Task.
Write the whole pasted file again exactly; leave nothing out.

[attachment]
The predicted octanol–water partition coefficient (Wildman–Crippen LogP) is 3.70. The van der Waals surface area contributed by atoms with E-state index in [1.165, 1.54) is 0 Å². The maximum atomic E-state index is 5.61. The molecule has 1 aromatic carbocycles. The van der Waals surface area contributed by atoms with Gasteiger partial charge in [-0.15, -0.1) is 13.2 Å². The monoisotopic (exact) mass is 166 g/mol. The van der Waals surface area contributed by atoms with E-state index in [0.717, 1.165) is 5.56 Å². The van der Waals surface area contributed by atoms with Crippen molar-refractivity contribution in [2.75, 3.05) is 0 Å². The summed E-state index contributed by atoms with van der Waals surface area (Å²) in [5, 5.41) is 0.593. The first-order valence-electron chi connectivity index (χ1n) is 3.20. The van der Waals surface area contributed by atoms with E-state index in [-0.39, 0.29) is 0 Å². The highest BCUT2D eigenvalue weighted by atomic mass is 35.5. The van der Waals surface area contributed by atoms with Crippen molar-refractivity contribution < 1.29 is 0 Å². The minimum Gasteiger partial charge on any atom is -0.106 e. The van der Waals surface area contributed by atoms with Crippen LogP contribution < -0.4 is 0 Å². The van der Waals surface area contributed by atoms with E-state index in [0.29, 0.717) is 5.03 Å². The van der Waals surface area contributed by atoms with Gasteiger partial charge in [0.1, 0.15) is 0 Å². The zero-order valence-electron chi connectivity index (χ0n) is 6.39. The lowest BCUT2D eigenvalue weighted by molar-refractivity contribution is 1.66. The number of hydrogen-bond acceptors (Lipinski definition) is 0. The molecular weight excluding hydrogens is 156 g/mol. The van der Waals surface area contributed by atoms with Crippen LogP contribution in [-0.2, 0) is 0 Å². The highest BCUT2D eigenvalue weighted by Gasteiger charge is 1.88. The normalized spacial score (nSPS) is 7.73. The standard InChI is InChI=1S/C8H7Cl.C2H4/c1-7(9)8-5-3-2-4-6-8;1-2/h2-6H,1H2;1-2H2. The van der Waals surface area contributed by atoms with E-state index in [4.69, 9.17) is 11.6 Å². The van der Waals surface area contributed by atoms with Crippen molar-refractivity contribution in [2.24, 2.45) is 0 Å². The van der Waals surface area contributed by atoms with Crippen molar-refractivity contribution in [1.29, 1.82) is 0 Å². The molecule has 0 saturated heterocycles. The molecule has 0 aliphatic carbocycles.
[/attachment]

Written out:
The predicted octanol–water partition coefficient (Wildman–Crippen LogP) is 3.70. The van der Waals surface area contributed by atoms with E-state index in [1.165, 1.54) is 0 Å². The maximum atomic E-state index is 5.61. The molecule has 1 aromatic carbocycles. The van der Waals surface area contributed by atoms with Gasteiger partial charge in [-0.15, -0.1) is 13.2 Å². The monoisotopic (exact) mass is 166 g/mol. The van der Waals surface area contributed by atoms with E-state index in [0.717, 1.165) is 5.56 Å². The van der Waals surface area contributed by atoms with Crippen molar-refractivity contribution in [2.75, 3.05) is 0 Å². The summed E-state index contributed by atoms with van der Waals surface area (Å²) in [5, 5.41) is 0.593. The first-order valence-electron chi connectivity index (χ1n) is 3.20. The van der Waals surface area contributed by atoms with E-state index in [-0.39, 0.29) is 0 Å². The highest BCUT2D eigenvalue weighted by atomic mass is 35.5. The van der Waals surface area contributed by atoms with Crippen molar-refractivity contribution < 1.29 is 0 Å². The minimum Gasteiger partial charge on any atom is -0.106 e. The van der Waals surface area contributed by atoms with Crippen LogP contribution < -0.4 is 0 Å². The van der Waals surface area contributed by atoms with E-state index in [0.29, 0.717) is 5.03 Å². The van der Waals surface area contributed by atoms with Gasteiger partial charge in [0.1, 0.15) is 0 Å². The zero-order valence-electron chi connectivity index (χ0n) is 6.39. The lowest BCUT2D eigenvalue weighted by molar-refractivity contribution is 1.66. The number of hydrogen-bond acceptors (Lipinski definition) is 0. The molecular weight excluding hydrogens is 156 g/mol. The van der Waals surface area contributed by atoms with Crippen LogP contribution in [-0.2, 0) is 0 Å². The highest BCUT2D eigenvalue weighted by Gasteiger charge is 1.88. The normalized spacial score (nSPS) is 7.73. The standard InChI is InChI=1S/C8H7Cl.C2H4/c1-7(9)8-5-3-2-4-6-8;1-2/h2-6H,1H2;1-2H2. The van der Waals surface area contributed by atoms with E-state index in [4.69, 9.17) is 11.6 Å². The van der Waals surface area contributed by atoms with Crippen molar-refractivity contribution in [2.24, 2.45) is 0 Å². The van der Waals surface area contributed by atoms with Crippen molar-refractivity contribution in [1.29, 1.82) is 0 Å². The molecule has 0 saturated heterocycles. The molecule has 0 aliphatic carbocycles.